Like other postdoctoral researchers in the McWilliams Center, Catalyst Fellows at CMU will have access to the Vera computing cluster and other resources at the Pittsburgh Supercomputing Center, which provides high-performance computing resources on a variety of scales and works closely with our scientists.  The Center has a regular seminar series, arxiv paper discussions, and other activities, which fellows may participate in and/or help organize, and Fellows are welcome to join the research group meetings of any faculty member. The Department of Physics (which hosts the Center) has active efforts in outreach and in Diversity, Equity, and Inclusion, from which postdoctoral fellows benefit and in which they are encouraged to engage. Postdoctoral Fellows at CMU are able to be the PIs of grants, and arrangements can be made to permit them to teach if they express interest in doing so. They are eligible to apply for the McWilliams Center Seed Grant Program. Finally, members of the Center are engaged in other surveys such as DES, HSC, DESI, and LISA, which may provide collaboration opportunities for Catalyst Fellows. The supportive environment and varied career development opportunities offered here have resulted in strong career trajectories for former postdoctoral fellows at CMU.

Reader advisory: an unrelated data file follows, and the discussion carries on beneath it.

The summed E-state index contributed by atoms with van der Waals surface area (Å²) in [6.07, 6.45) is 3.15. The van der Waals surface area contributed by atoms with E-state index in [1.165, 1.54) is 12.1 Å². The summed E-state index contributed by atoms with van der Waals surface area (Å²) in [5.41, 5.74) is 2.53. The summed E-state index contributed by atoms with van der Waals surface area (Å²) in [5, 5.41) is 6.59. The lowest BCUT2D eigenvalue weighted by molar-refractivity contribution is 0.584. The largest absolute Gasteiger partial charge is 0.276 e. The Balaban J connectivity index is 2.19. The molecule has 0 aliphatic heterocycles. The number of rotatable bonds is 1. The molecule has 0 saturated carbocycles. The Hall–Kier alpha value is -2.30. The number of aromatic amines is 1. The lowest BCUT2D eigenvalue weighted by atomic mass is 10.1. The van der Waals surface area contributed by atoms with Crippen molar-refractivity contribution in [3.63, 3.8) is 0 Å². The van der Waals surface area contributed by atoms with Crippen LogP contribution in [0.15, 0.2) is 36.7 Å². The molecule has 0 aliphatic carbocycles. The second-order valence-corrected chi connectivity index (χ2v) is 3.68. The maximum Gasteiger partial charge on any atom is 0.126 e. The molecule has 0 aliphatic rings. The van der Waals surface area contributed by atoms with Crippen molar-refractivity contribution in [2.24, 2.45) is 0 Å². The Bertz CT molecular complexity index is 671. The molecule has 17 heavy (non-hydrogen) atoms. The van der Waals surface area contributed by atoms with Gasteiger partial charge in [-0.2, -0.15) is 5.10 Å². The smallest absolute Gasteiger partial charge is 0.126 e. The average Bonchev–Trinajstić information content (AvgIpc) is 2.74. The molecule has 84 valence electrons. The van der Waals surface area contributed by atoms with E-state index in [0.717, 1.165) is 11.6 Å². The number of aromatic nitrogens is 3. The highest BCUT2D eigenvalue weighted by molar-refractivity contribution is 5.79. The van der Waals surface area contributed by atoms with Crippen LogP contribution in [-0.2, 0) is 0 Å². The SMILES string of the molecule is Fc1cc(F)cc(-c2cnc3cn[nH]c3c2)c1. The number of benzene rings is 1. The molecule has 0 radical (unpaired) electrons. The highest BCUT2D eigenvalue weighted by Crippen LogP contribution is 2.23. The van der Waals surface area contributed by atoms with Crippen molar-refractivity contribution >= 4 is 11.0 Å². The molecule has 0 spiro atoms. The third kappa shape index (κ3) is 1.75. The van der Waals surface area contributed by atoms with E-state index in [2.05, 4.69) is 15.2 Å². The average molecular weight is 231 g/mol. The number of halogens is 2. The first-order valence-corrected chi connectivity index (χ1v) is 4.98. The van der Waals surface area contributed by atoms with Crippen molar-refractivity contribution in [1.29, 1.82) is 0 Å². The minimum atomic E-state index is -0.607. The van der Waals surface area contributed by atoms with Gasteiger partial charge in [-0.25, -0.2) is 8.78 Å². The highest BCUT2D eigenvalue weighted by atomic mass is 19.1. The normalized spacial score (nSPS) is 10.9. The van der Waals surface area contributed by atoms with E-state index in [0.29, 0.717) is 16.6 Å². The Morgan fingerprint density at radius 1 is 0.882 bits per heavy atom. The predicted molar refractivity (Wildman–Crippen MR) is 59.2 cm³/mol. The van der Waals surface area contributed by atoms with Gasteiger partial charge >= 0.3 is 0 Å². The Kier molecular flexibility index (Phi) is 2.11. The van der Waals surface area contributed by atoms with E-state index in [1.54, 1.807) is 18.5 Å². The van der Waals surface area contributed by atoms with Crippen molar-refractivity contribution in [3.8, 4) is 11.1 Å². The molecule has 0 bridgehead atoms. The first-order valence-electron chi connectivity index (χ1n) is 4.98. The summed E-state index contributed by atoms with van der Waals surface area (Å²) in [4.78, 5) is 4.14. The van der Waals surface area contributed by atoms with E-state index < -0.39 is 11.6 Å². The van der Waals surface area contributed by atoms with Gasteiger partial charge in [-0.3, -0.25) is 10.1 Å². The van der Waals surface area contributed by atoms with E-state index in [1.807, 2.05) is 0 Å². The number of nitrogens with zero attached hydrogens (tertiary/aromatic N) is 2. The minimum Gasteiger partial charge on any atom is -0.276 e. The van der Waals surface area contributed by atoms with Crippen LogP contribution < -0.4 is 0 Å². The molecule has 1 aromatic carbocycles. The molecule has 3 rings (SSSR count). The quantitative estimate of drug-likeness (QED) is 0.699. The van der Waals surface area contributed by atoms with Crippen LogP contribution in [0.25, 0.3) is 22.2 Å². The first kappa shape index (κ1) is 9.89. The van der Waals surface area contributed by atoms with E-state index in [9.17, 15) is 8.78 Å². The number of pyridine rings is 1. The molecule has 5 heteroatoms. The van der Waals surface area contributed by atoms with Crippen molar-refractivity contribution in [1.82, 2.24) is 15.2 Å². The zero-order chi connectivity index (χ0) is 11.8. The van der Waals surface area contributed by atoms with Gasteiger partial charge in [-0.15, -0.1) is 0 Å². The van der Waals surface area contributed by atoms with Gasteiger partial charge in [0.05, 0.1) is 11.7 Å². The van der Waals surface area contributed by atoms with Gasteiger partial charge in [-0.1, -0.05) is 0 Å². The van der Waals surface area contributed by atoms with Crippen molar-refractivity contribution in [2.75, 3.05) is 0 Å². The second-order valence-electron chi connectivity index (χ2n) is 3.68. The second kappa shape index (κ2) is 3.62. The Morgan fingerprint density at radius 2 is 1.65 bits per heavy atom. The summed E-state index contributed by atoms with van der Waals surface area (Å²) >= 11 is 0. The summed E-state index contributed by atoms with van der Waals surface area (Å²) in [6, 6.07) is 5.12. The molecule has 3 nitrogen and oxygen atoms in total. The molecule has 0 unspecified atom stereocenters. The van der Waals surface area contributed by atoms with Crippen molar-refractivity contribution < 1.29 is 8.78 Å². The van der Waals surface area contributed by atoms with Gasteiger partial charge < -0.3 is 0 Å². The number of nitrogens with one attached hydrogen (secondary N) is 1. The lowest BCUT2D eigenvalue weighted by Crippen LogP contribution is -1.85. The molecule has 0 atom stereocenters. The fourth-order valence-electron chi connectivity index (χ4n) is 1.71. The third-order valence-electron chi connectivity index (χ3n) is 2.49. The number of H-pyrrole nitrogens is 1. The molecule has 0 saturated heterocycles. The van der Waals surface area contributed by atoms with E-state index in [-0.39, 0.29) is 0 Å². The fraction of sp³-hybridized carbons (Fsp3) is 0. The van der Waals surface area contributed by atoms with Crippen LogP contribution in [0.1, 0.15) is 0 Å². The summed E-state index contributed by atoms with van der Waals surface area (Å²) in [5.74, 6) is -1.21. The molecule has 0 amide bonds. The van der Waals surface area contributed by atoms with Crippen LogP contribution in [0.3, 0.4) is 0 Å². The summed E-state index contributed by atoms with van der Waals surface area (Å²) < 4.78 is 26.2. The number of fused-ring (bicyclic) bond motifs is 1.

Postdoctoral Fellows will receive standard university onboarding from CMU HR, and the McWilliams Center has an onboarding guide for all new members linked from its website. We will ensure that any Catalyst Fellow who comes to CMU has a faculty mentor within the McWilliams Center whom they can consult with further questions. 

Columbia University

Columbia is an invigorating place to be an astronomer, astrophysicist, or cosmologist. We enjoy the intellectual vibrancy that follows from the diverse nature of our research programs. We sit at the nexus of an explosion of astronomical research in the Tri-State area. We have forged a Big Apple community with our colleagues at Barnard, AMNH, the City University of New York (CUNY), New York University (NYU), and the Flatiron Institute Center for Computational Astrophysics (CCA). Researchers in the Departments of Astronomy and Physics at Columbia work on a variety of topics related to the the core science goals of LSST:

  • Columbia astronomers and physicists are involved in all aspects of multi-messenger gravitational wave astrophysics, ranging from experimental efforts within LIGO to theoretical work focused on LIGO/LISA/PTA sources and their associated optical transient counterparts. (Haiman, Levin, May, Marka, Metzger, Paerels)